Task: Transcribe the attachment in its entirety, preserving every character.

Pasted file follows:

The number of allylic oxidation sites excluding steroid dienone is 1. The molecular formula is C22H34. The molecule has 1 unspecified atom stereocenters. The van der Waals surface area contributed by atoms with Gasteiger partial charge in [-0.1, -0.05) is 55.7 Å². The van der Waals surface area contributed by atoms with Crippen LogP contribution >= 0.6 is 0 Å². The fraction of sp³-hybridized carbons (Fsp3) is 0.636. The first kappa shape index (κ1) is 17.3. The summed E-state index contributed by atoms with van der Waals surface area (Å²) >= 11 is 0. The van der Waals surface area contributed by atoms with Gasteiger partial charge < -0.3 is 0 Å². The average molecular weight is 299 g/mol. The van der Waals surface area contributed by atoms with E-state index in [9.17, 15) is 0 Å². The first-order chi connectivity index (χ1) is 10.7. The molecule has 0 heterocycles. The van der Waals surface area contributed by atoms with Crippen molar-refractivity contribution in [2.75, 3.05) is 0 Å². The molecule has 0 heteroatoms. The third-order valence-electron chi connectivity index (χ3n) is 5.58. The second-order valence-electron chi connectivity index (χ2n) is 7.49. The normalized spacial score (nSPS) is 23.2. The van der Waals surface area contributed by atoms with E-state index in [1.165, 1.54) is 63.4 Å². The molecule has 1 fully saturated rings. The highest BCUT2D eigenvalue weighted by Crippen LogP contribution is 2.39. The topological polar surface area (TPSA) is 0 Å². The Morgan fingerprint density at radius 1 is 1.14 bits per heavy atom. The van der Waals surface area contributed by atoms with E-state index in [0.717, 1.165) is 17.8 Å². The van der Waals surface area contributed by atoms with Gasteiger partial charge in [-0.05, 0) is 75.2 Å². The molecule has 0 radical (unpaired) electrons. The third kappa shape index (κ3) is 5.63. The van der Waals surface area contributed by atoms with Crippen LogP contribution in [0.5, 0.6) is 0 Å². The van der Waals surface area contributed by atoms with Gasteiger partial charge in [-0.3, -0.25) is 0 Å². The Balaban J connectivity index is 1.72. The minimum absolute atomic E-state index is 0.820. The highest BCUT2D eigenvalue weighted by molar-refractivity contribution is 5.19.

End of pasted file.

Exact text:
The number of allylic oxidation sites excluding steroid dienone is 1. The molecular formula is C22H34. The molecule has 1 unspecified atom stereocenters. The van der Waals surface area contributed by atoms with Gasteiger partial charge in [-0.1, -0.05) is 55.7 Å². The van der Waals surface area contributed by atoms with Crippen LogP contribution >= 0.6 is 0 Å². The fraction of sp³-hybridized carbons (Fsp3) is 0.636. The first kappa shape index (κ1) is 17.3. The summed E-state index contributed by atoms with van der Waals surface area (Å²) >= 11 is 0. The van der Waals surface area contributed by atoms with Gasteiger partial charge < -0.3 is 0 Å². The average molecular weight is 299 g/mol. The van der Waals surface area contributed by atoms with E-state index in [9.17, 15) is 0 Å². The first-order chi connectivity index (χ1) is 10.7. The molecule has 0 heterocycles. The van der Waals surface area contributed by atoms with Crippen molar-refractivity contribution in [2.75, 3.05) is 0 Å². The molecule has 0 heteroatoms. The third-order valence-electron chi connectivity index (χ3n) is 5.58. The second-order valence-electron chi connectivity index (χ2n) is 7.49. The normalized spacial score (nSPS) is 23.2. The van der Waals surface area contributed by atoms with E-state index in [1.165, 1.54) is 63.4 Å². The molecule has 1 fully saturated rings. The highest BCUT2D eigenvalue weighted by Crippen LogP contribution is 2.39. The topological polar surface area (TPSA) is 0 Å². The Morgan fingerprint density at radius 1 is 1.14 bits per heavy atom. The van der Waals surface area contributed by atoms with E-state index in [0.717, 1.165) is 17.8 Å². The van der Waals surface area contributed by atoms with Gasteiger partial charge in [-0.05, 0) is 75.2 Å². The molecule has 0 radical (unpaired) electrons. The third kappa shape index (κ3) is 5.63. The van der Waals surface area contributed by atoms with Crippen LogP contribution in [0.5, 0.6) is 0 Å². The van der Waals surface area contributed by atoms with Gasteiger partial charge in [-0.3, -0.25) is 0 Å². The Balaban J connectivity index is 1.72. The minimum absolute atomic E-state index is 0.820. The highest BCUT2D eigenvalue weighted by molar-refractivity contribution is 5.19.